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Understanding Long-term Memory

Understanding Long-term Memory

If you have ever felt the frustration of not being able to recall something you learned just the day before, you know that there is a huge difference between your short-term and long-term memory. This article can help you understand why you forgot something that you need to remember, and what you can do to make sure you are less likely to forget the next time.

Defining Long-term Memory

From a scientific perspective, your long-term memory is simply the way your mind stores information over a longer period of time. From a practical standpoint, anything that you remember from more than a couple of minutes ago is currently stored in your long-term memory. Short-term memory operates in seconds, not minutes.

Of course, your initial reaction is to point out that minutes are not a long period of time. However, the information is stored in the same way that your memories from 10 years ago are stored, not the same way your short-term information is stored.

All of your long-term memories are stored without you being aware of it. They are also part of your working memory, or things that you can recall later. The more you emphasize certain information, the easier it will be to recall that information from your long-term memory.

Some things require very little work to commit to memory, such as the day you graduate or experience a life changing event. Even though those events only happen only once, you are able to recall them far easier than your password from two years ago, something that you typed five or six times a day for months or even years. This is because of the way the memories were stored. You were more intent on the experience, which helped your brain to identify it as critical. You can remember types of memories, but one that your brain considers to be important requires a lot less prompting.

The more often you access memories, the quicker your brain will recall them the next time. This is because your brain creates a stronger connection for things that you actively work to recall.

How Long You Can Expect Long-term Memory to Last

Short-term memories move to long-term memories depending on how you feed your brain the information. Once a memory is consolidated into your long-term memory, you will be able to remember it at a later point in time.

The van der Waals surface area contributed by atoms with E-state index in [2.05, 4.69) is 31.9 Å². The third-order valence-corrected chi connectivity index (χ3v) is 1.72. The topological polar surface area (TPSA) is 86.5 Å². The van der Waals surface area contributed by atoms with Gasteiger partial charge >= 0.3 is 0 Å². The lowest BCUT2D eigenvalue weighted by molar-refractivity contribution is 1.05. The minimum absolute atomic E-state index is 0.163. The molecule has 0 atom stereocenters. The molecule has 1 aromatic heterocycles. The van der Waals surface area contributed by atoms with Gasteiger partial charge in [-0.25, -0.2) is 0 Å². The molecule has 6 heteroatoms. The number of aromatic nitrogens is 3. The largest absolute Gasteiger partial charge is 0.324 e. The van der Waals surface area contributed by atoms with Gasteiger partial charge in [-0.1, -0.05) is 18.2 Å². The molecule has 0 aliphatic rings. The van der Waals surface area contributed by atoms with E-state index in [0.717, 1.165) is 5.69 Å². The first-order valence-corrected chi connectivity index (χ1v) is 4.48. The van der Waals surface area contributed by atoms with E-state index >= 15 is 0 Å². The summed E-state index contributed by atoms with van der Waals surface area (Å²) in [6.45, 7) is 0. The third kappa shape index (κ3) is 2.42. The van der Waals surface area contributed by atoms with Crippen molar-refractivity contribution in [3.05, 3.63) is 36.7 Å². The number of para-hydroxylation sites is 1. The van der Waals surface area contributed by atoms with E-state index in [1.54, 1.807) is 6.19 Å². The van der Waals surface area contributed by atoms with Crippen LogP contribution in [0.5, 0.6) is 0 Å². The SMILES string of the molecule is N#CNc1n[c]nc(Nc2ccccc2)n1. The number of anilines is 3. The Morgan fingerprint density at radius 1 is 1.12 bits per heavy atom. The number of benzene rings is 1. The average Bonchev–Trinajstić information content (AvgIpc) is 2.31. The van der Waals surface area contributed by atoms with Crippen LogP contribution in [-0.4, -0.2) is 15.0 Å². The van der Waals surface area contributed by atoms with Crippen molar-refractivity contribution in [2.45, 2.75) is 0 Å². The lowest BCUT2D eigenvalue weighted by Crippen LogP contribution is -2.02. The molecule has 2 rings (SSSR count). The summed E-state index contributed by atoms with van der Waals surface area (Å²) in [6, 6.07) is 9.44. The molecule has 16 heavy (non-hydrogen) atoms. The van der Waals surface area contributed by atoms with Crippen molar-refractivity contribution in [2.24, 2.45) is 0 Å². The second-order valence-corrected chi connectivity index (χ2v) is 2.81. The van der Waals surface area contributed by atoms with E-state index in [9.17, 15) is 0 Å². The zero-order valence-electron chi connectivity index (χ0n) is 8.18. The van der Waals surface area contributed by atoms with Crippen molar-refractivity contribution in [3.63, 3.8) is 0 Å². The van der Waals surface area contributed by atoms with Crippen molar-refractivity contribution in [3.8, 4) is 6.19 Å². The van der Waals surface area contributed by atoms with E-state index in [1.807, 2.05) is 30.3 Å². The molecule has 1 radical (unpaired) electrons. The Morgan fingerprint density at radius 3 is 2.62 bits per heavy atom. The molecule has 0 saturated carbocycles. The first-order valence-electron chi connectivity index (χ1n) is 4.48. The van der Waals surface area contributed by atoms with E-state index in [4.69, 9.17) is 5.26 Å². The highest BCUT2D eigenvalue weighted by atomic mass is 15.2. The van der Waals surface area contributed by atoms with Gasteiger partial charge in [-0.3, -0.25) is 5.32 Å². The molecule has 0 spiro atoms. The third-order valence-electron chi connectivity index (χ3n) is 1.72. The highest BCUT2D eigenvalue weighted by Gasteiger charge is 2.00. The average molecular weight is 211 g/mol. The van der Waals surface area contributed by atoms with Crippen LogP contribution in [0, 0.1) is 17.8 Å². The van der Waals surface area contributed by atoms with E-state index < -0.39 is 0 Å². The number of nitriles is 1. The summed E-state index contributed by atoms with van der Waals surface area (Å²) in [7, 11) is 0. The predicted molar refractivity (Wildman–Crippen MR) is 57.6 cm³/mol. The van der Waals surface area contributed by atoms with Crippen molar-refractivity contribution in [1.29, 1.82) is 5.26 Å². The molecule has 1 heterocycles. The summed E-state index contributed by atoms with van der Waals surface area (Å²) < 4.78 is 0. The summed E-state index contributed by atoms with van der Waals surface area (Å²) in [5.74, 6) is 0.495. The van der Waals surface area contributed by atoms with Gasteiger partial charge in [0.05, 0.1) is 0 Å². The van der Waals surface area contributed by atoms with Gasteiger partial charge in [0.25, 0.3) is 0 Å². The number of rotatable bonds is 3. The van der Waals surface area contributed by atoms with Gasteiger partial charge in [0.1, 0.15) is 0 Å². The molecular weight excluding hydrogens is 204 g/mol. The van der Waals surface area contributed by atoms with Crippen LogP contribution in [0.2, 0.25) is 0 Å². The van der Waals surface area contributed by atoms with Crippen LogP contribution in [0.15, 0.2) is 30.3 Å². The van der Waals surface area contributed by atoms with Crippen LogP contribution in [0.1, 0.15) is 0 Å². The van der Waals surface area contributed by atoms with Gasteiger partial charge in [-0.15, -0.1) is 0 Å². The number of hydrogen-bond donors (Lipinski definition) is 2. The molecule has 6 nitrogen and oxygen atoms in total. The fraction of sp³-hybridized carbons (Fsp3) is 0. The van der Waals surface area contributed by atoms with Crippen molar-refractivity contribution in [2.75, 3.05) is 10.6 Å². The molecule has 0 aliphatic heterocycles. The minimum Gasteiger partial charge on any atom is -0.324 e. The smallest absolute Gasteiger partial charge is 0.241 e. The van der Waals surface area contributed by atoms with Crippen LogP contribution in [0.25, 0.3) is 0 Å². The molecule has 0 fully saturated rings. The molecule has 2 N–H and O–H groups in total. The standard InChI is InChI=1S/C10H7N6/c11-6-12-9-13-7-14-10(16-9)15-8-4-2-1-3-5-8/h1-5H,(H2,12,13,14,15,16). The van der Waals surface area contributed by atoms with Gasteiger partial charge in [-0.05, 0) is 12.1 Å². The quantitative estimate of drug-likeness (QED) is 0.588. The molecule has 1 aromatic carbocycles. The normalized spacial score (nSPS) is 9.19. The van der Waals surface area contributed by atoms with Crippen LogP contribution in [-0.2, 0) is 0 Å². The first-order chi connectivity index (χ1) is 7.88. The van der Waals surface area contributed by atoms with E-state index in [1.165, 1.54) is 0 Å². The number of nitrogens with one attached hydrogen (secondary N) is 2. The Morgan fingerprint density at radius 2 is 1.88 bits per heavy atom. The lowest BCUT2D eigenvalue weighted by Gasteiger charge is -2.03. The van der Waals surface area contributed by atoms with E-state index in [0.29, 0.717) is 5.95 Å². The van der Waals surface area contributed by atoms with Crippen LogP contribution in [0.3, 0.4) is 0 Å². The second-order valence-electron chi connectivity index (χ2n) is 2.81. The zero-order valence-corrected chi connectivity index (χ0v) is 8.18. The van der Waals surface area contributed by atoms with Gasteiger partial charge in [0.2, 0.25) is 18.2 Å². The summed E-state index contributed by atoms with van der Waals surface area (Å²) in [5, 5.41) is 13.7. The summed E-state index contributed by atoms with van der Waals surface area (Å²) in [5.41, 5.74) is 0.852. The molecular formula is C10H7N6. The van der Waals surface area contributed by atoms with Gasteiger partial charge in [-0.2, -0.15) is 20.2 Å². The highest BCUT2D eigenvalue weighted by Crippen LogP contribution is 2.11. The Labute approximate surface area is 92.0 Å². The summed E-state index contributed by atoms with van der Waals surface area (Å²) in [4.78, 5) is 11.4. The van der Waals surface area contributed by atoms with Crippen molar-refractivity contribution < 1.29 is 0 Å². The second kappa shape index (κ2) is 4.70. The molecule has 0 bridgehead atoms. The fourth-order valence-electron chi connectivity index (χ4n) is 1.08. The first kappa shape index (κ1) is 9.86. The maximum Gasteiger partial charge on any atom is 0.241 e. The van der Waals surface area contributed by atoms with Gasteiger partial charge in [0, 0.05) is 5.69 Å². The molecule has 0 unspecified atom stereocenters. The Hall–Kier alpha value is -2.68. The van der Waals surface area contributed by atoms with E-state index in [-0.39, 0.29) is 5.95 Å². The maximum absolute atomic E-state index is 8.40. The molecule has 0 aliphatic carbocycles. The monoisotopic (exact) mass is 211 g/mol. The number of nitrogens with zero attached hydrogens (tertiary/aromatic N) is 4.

However, there really isn’t a set period for how long you can expect your long-term memories to last. The duration depends on several other factors.

  • How the information was received, such the day your baby was born. The emotions and details are very memorable, and your brain retained them much easier than it does a mundane task.
  • Your awareness of the information when it was processed. The more aware you are as an event occurs, the easier the information will be to recall later.
  • The more often you recall something, the easier it will be to recall it later.

The Two Types of Long-term Memory

In addition to how you feed your brain information, the type of long-term memory you are dealing with plays a role in how you recall information.

  • Explicit memories, or declarative memories, are memories that you make when you are awake and aware. Scientist even break explicit memories down further into semantic memories (what you know about the world) and episodic memories (those associated with specific events). Regardless of what you call them, these memories are all formed while you are conscious.
  • Implicit memories are formed mostly when you are unconscious or unaware. A classification of these types of memories is also called procedural memories, or things that you do without thinking, such as body movements like driving a car. At some point, you stopped paying attention and let your body take over while your brain worked on something else.

Change of Thought on Long-term Memory

Short-term and long-term memories are often equated with temporary computer storage, and more permanent storage (although no information is guaranteed to be permanently stored in your mind). When you need information, you access your long-term memory and it retrieves and returns the information that you requested.

However, scientists are increasingly convinced that memories are not stored in the way originally thought. Instead of residing in a static state, your brain transforms the information every time you require it the information to be recalled. As frequently recalling the information strengthens your ability to recall it again, subtle changes are made as the brain re-encodes the information. This explains why your memory of a picture is different as an adult than it was when you were a child.

There is also the problem of your brain desiring to fill in gaps when recalling. If you witness a theft, when you try to recall all of the details, your brain may fill in details that are either inaccurate or downright wrong. It is trying to make sense of what you saw and experienced, and wants to give you as much data as you need.